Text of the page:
Photo: Stefano Montesi / Getty Images

Only months ago, we were warned of the robot apocalypse — runaway automation that will vaporize swaths of today's jobs, too quickly and profoundly for the economy to create replacements. More recently, we hear an industrywide defense of the robots — the argument that, as has always happened since the early days of the industrial revolution, jobs we never imagined will overcome automation, employing everyone who wants to work. The trouble with both camps is one of forecasting everywhere:

We hear an abundance of assertion; and since professionals are paid to make these forecasts, we also hear a lot of certitude. What has been in short supply is fact. So we just don't know what the future holds.

The case for robots: We sat down this week with senior company executives from Deloitte, which sits in the "don't worry" camp. Eamonn Kelly, a Deloitte futurist, gave the best case we have yet heard for that scenario.

Kelly's argument

When technological disruption has happened, it has done the following three things:

  • Displaced people
  • Augmented what people can do; and
  • Created a new art of the possible, including new work

For two centuries, catastrophe has been routinely forecast from new technology, but "it's never happened because No. 3 is massively bigger than No. 1," Kelly said.

Go deeper

Updated 1 hour ago - Politics & Policy

Coronavirus dashboard

Illustration: Sarah Grillo/Axios

  1. Global: Total confirmed cases as of 3 a.m. ET: 30,782,337 — Total deaths: 957,037— Total recoveries: 21,032,539Map.
  2. U.S.: Total confirmed cases as of 3 a.m. ET: 6,764,962 — Total deaths: 199,258 — Total recoveries: 2,577,446 — Total tests: 94,211,463Map.
  3. Politics: In reversal, CDC again recommends coronavirus testing for asymptomatic people.
  4. Health: The dwindling chances of eliminating COVID-19.
  5. World: Guatemalan president tests positive for COVID-19 — The countries painting their pandemic recoveries green.

The positions of key GOP senators on replacing Ruth Bader Ginsburg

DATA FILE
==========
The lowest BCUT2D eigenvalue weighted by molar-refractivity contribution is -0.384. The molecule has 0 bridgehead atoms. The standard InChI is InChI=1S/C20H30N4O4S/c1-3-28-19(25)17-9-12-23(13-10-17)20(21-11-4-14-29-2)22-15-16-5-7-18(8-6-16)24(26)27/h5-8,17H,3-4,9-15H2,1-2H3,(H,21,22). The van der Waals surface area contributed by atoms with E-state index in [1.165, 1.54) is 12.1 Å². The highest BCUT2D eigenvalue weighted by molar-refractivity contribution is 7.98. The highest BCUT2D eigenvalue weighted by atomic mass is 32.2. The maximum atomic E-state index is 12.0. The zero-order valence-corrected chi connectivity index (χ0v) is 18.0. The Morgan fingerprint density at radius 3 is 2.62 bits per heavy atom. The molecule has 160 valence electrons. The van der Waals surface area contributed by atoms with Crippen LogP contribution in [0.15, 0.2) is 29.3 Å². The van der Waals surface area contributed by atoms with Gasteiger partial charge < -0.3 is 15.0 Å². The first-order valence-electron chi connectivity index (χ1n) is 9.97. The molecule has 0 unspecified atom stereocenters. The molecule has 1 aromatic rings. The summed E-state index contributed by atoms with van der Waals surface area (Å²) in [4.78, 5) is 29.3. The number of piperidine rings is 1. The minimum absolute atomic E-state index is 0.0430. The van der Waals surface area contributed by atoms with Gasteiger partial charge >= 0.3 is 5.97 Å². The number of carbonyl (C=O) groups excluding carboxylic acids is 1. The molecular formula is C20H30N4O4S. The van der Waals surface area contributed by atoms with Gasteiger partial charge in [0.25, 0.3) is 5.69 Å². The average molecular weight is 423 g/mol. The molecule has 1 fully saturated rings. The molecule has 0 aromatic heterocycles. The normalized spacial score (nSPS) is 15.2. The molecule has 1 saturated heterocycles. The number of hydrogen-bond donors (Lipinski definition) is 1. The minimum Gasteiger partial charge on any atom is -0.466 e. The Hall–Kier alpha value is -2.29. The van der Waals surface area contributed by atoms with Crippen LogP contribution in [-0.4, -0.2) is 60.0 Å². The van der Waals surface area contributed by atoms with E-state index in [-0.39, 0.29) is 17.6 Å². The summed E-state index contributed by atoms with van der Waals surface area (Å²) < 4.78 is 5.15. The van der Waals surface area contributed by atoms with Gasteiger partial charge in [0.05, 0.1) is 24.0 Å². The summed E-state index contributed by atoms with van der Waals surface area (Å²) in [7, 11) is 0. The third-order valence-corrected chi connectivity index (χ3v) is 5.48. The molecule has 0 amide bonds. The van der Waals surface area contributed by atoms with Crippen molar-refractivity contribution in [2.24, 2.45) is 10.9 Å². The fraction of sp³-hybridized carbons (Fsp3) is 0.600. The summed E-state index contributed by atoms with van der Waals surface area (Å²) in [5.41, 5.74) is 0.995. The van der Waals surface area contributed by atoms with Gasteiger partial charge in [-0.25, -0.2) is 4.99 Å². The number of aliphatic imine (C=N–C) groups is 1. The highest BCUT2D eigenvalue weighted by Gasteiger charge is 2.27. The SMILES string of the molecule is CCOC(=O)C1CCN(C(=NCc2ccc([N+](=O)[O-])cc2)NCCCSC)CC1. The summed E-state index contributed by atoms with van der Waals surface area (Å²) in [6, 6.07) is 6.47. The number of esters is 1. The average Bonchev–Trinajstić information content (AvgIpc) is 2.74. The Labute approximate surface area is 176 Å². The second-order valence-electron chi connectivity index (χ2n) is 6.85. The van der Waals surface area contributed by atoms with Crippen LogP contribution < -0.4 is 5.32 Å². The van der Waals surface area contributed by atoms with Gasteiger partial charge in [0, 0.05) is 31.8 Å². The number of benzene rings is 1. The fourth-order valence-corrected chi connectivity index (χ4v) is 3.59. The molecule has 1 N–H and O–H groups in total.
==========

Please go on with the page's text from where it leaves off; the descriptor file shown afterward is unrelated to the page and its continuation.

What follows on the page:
Senate Majority Leader Mitch McConnell talks to reporters on Capitol Hill last Thursday. Photo: Chip Somodevilla/Getty Images

With President Trump planning to nominate his third Supreme Court justice nominee by next week, key Republican senators are indicating their stance on replacing the late Justice Ruth Bader Ginsburg just over six weeks out from Election Day.

The big picture: Senate Majority Leader Mitch McConnell (Ky.) has vowed that "Trump’s nominee will receive a vote on the floor of the United States Senate." But Sen. Lisa Murkowski (Alaska) told Alaska Public Media, "I would not vote to confirm a Supreme Court nominee. We are 50 some days away from an election."

Updated 3 hours ago - Politics & Policy

ActBlue collects a record $91 million in hours after Ginsburg's death

A makeshift memorial in honor of Justice Ruth Bader Ginsburg in front of the U.S. Supreme Court on Sept. 19. Photo: Samuel Corum/Getty Images

ActBlue received a record $91.4 million in the 28 hours following Supreme Court Justice Ruth Bader Ginsburg's death, the Democratic donation-processing site confirmed to Axios late Saturday.

Why it matters via the New York Times: "The unprecedented outpouring shows the power of a looming Supreme Court confirmation fight to motivate Democratic donors."